Several years ago, taylor wrote a long and exhaustive guide on how to optimize your in-game models for performance
. As good as it was, and as applicable as most of the items in that article were and still are, times have changed: It is no longer 2005 (when it was originally written) or 2011 (when I last updated it) anymore. Modern gaming machines are several orders of magnitude more powerful than even the most beastly of machines back then, after all.
That being said: Speaking just from my personal experience going through tech support threads here or on Discord, there are a lot of people out there who use FSO on older or just less powerful hardware; do keep that in mind when creating mods and campaigns.
Anyway, here are some trends I've been noticing over the past few months and over the past few mediaVP updates in particular, and some lessons we learned from that.
1. PBR textures take a lot of memory
Almost uniformly, new models tend to have textures at sizes that we used to consider ludicrously large just a few years ago. The Aeolus, for example, uses 124 MB of textures spread across its various maps. The Deimos uses over 200 megs, the Hecate close to 300, the Ravana almost 500: A mission that uses all of these assets (and fighters, weapons, skyboxes and other effects besides) will easily exceed 2 or 3 GB of video memory use. Given that the Windows desktop itself reserves some video memory on its own, there may be performance impacts on any card that has 4GB of onboard RAM.
It is therefore recommended that you create lower-resolution textures for your general releases and put the higher-res versions into advanced map packs that users can optionally download.
A good rule of thumb to follow here is to use 2048^2 for large assets like stations or capships, 1024^2 for fighters and smaller vessels.
Another good trick to use is rectangular textures with a 2:1 aspect ratio. A single 8192x4096 map has a lot of UV space available and takes less memory than two 4096^2 textures.
2. PBR textures are noisy
Tools like ArmorPaint or Substance Painter can generate textures with a lot of high frequency elements in them. These look good up close and serve well to give ships a sense of scale, but they also have a drawback: The further away these models get from the camera, the more likely it is that textures start exhibiting artefacts: they start looking noisy and rough due to the way textures are being sampled, giving the models a highly aliased look.
There is a way around that: Mipmapping. When you convert your textures to dds (which you absolutely should do!), do remember to tell the tool you're using to also generate mipmaps for those textures. It will, by necessity, increase the texture size, but it is almost guaranteed that no matter what tool you use, it will be better at it than FSO itself.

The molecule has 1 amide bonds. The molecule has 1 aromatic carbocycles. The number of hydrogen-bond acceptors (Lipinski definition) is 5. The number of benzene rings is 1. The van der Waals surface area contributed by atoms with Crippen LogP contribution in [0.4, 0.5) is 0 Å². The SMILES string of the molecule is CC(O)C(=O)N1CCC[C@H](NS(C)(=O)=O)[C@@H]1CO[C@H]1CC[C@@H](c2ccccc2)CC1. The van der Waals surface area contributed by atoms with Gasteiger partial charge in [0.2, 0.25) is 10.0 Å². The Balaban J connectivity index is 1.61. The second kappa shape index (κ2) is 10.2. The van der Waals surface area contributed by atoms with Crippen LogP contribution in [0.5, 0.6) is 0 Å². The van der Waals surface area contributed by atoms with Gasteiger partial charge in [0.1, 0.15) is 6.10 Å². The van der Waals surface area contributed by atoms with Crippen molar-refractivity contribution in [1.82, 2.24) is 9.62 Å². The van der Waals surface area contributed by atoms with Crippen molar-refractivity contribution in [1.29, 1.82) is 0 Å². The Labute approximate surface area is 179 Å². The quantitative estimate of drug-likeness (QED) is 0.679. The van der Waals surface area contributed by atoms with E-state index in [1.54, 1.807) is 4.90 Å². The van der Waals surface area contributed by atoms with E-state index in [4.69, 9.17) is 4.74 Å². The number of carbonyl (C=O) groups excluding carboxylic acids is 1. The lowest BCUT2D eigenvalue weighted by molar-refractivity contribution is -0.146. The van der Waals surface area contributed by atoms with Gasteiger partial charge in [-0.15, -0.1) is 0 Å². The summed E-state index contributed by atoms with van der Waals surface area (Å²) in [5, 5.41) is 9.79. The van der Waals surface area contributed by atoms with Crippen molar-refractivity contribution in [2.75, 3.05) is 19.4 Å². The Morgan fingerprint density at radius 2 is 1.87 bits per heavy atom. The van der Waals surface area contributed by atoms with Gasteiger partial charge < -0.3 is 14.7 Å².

3. Do not mismatch texture sizes
The FSO texturing system has, for a long time, supported multitexturing: Diffuse maps, glow maps, normal maps, and a lot more besides. It is strongly recommended (although strictly speaking not necessary) that all maps that make up a given texture be created using the same resolution.
4. Polycount does not matter that much...
This went unmentioned in taylor's post, but let me just mention it for completeness' sake: Polycount does not really matter. It used to; back in the bad old days, the engine had to create cache objects for every model, a process that got exponentially slower the larger the model was. The algorithm responsible has been fired and replaced with a better one.
5. ...except in this highly specific and very irritating way
However, there is a hard limitation in the pof model format itself: No single subobject may exceed 2^16 vertices. While there is no practical limit on the number of subobjects, you do need to take care to divide your model intelligently such that it can fit in this limitation.
6. The rendering performance of a model is almost entirely dictated by its texturecount
A point that taylor made as well, but that is worth reiterating: The fewer textures a model uses, the better. Textures that are shared between several models are also great: When rendering a scene, the engine divides all models into batches organized by shader flags and the textures used; the fewer of these batches there are, the better.
7. Be conservative when creating effects
Not every effect needs to be a 300 frame, 60fps animation at 512^2 pixels. It is possible to get away with less (much less); for everything else there are the aforementioned optional texture packs.